Miranda >> For the first five-plus innings, the Crusaders were searching for the big hit that would get them out in front.Come the turn of the lineup card for a third time, it all changed for the better.Garrison Finck’s two-out, two-run double — on an 0-2 pitch, no less — in the top of the sixth inning proved to be the difference, as the St. Bernard’s baseball team opened league play with a 7-2 win over reigning Little 4 champion South Fork in the first game of Wednesday’s doubleheader.Finck …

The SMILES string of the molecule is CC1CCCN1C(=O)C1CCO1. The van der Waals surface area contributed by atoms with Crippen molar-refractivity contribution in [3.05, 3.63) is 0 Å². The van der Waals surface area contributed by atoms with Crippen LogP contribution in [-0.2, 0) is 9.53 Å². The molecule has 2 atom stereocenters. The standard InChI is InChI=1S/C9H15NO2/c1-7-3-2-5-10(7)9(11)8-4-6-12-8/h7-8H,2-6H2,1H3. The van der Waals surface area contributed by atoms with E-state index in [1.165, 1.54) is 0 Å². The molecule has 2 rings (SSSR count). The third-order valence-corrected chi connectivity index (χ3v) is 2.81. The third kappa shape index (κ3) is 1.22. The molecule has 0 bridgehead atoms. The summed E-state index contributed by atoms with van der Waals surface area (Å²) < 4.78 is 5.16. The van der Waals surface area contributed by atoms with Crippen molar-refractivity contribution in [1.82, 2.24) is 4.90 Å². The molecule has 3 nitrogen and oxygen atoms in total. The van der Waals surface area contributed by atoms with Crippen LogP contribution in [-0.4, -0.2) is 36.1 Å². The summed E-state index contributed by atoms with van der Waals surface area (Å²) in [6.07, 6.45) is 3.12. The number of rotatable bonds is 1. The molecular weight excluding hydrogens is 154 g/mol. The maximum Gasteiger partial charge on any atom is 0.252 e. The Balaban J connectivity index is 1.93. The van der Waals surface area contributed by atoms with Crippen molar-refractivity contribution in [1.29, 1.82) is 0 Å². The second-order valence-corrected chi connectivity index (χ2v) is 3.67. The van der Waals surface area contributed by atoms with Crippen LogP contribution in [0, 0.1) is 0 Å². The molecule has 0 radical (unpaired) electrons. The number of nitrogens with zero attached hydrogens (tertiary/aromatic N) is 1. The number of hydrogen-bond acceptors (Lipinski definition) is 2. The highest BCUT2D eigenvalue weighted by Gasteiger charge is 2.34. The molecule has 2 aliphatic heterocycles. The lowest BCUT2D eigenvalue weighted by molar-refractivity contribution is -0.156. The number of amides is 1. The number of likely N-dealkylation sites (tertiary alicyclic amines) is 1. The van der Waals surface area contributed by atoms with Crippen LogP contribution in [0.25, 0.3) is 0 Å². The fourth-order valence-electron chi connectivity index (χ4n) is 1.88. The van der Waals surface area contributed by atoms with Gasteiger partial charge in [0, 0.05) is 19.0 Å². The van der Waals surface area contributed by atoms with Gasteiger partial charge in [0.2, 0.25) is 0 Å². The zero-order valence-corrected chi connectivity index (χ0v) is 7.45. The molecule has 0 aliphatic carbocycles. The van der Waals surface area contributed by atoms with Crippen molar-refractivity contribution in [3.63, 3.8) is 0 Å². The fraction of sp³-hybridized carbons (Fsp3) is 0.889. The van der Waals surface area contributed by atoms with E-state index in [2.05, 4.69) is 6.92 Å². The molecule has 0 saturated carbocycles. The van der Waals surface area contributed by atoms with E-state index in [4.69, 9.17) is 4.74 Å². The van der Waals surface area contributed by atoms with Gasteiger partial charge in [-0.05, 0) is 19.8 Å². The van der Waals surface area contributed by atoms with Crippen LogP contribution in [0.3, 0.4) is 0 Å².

Two swift goals by Klayre Barres propelled the Eureka Loggers to a Humboldt-Del Norte League championship against the Fortuna Huskies, winning 3-0 Saturday morning at Albee Stadium.The Loggers (16-0) held possession of the ball for a majority of the game Saturday morning. Just two minutes into playtime, Barres found the back of the net giving the Loggers an early 1-0 lead.Fortuna (13-4-1) did not let the early goal get to them. The Huskies put up a tough match for the Loggers as they kept …